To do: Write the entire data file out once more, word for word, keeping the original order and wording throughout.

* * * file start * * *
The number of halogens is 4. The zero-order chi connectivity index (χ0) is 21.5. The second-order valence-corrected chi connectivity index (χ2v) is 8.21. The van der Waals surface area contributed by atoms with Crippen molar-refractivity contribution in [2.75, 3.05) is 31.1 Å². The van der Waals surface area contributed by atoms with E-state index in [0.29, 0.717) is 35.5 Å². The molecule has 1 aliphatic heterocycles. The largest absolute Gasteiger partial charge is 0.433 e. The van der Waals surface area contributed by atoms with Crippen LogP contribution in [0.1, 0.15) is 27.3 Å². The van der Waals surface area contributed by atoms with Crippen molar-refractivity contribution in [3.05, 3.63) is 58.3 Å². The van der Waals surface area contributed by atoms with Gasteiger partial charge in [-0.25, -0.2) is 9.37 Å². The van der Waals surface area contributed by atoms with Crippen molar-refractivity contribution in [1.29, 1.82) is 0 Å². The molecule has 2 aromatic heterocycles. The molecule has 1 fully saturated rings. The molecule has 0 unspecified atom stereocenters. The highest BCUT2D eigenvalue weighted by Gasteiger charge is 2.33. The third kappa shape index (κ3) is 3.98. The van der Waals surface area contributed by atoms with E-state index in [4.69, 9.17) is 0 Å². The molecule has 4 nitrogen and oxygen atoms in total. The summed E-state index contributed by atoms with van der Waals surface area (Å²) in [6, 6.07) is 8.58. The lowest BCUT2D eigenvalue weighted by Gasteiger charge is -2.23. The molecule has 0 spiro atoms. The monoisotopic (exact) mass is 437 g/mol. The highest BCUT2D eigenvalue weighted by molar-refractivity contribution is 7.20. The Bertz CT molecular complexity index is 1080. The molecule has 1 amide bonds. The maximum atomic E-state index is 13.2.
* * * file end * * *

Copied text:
The number of halogens is 4. The zero-order chi connectivity index (χ0) is 21.5. The second-order valence-corrected chi connectivity index (χ2v) is 8.21. The van der Waals surface area contributed by atoms with Crippen molar-refractivity contribution in [2.75, 3.05) is 31.1 Å². The van der Waals surface area contributed by atoms with E-state index in [0.29, 0.717) is 35.5 Å². The molecule has 1 aliphatic heterocycles. The largest absolute Gasteiger partial charge is 0.433 e. The van der Waals surface area contributed by atoms with Crippen LogP contribution in [0.1, 0.15) is 27.3 Å². The van der Waals surface area contributed by atoms with Crippen molar-refractivity contribution in [3.05, 3.63) is 58.3 Å². The van der Waals surface area contributed by atoms with Gasteiger partial charge in [-0.25, -0.2) is 9.37 Å². The van der Waals surface area contributed by atoms with Crippen molar-refractivity contribution in [1.29, 1.82) is 0 Å². The molecule has 2 aromatic heterocycles. The molecule has 1 fully saturated rings. The molecule has 0 unspecified atom stereocenters. The highest BCUT2D eigenvalue weighted by Gasteiger charge is 2.33. The third kappa shape index (κ3) is 3.98. The van der Waals surface area contributed by atoms with E-state index in [4.69, 9.17) is 0 Å². The molecule has 4 nitrogen and oxygen atoms in total. The summed E-state index contributed by atoms with van der Waals surface area (Å²) in [6, 6.07) is 8.58. The lowest BCUT2D eigenvalue weighted by Gasteiger charge is -2.23. The molecule has 0 spiro atoms. The monoisotopic (exact) mass is 437 g/mol. The highest BCUT2D eigenvalue weighted by molar-refractivity contribution is 7.20. The Bertz CT molecular complexity index is 1080. The molecule has 1 amide bonds. The maximum atomic E-state index is 13.2.